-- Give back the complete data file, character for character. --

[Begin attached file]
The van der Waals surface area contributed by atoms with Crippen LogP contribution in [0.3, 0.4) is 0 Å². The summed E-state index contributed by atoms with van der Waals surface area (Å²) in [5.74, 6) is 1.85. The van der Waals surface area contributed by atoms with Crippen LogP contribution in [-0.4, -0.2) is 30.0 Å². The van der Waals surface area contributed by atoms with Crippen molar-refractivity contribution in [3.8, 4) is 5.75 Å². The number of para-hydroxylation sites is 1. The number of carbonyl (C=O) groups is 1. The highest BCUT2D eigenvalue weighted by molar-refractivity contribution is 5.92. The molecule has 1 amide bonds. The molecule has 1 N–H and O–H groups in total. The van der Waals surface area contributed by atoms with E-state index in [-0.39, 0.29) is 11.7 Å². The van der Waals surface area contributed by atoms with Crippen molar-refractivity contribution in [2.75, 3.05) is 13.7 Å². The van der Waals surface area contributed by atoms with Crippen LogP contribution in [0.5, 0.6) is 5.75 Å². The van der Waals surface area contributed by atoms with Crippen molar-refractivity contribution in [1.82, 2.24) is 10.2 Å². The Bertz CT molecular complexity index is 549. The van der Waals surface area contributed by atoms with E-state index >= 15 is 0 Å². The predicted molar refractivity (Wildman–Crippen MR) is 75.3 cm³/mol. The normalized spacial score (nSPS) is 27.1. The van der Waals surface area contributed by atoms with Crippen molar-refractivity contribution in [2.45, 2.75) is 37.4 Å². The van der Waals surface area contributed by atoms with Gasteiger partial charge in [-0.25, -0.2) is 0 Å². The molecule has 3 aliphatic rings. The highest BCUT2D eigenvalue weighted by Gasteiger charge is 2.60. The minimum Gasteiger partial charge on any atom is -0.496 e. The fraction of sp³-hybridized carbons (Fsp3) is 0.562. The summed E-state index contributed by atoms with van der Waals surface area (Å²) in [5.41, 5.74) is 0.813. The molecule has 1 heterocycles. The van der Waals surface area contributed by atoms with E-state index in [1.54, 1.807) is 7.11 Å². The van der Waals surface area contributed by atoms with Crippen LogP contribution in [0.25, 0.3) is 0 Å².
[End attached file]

The van der Waals surface area contributed by atoms with Crippen LogP contribution in [0.3, 0.4) is 0 Å². The summed E-state index contributed by atoms with van der Waals surface area (Å²) in [5.74, 6) is 1.85. The van der Waals surface area contributed by atoms with Crippen LogP contribution in [-0.4, -0.2) is 30.0 Å². The van der Waals surface area contributed by atoms with Crippen molar-refractivity contribution in [3.8, 4) is 5.75 Å². The number of para-hydroxylation sites is 1. The number of carbonyl (C=O) groups is 1. The highest BCUT2D eigenvalue weighted by molar-refractivity contribution is 5.92. The molecule has 1 amide bonds. The molecule has 1 N–H and O–H groups in total. The van der Waals surface area contributed by atoms with E-state index in [-0.39, 0.29) is 11.7 Å². The van der Waals surface area contributed by atoms with Crippen molar-refractivity contribution in [2.75, 3.05) is 13.7 Å². The van der Waals surface area contributed by atoms with Crippen LogP contribution in [0.5, 0.6) is 5.75 Å². The van der Waals surface area contributed by atoms with Crippen molar-refractivity contribution in [1.82, 2.24) is 10.2 Å². The Bertz CT molecular complexity index is 549. The van der Waals surface area contributed by atoms with E-state index >= 15 is 0 Å². The predicted molar refractivity (Wildman–Crippen MR) is 75.3 cm³/mol. The normalized spacial score (nSPS) is 27.1. The van der Waals surface area contributed by atoms with Crippen molar-refractivity contribution in [2.45, 2.75) is 37.4 Å². The van der Waals surface area contributed by atoms with Gasteiger partial charge in [-0.25, -0.2) is 0 Å². The molecule has 3 aliphatic rings. The highest BCUT2D eigenvalue weighted by Gasteiger charge is 2.60. The minimum Gasteiger partial charge on any atom is -0.496 e. The fraction of sp³-hybridized carbons (Fsp3) is 0.562. The summed E-state index contributed by atoms with van der Waals surface area (Å²) in [5.41, 5.74) is 0.813. The molecule has 1 heterocycles. The van der Waals surface area contributed by atoms with E-state index in [1.54, 1.807) is 7.11 Å². The van der Waals surface area contributed by atoms with Crippen LogP contribution in [0.25, 0.3) is 0 Å².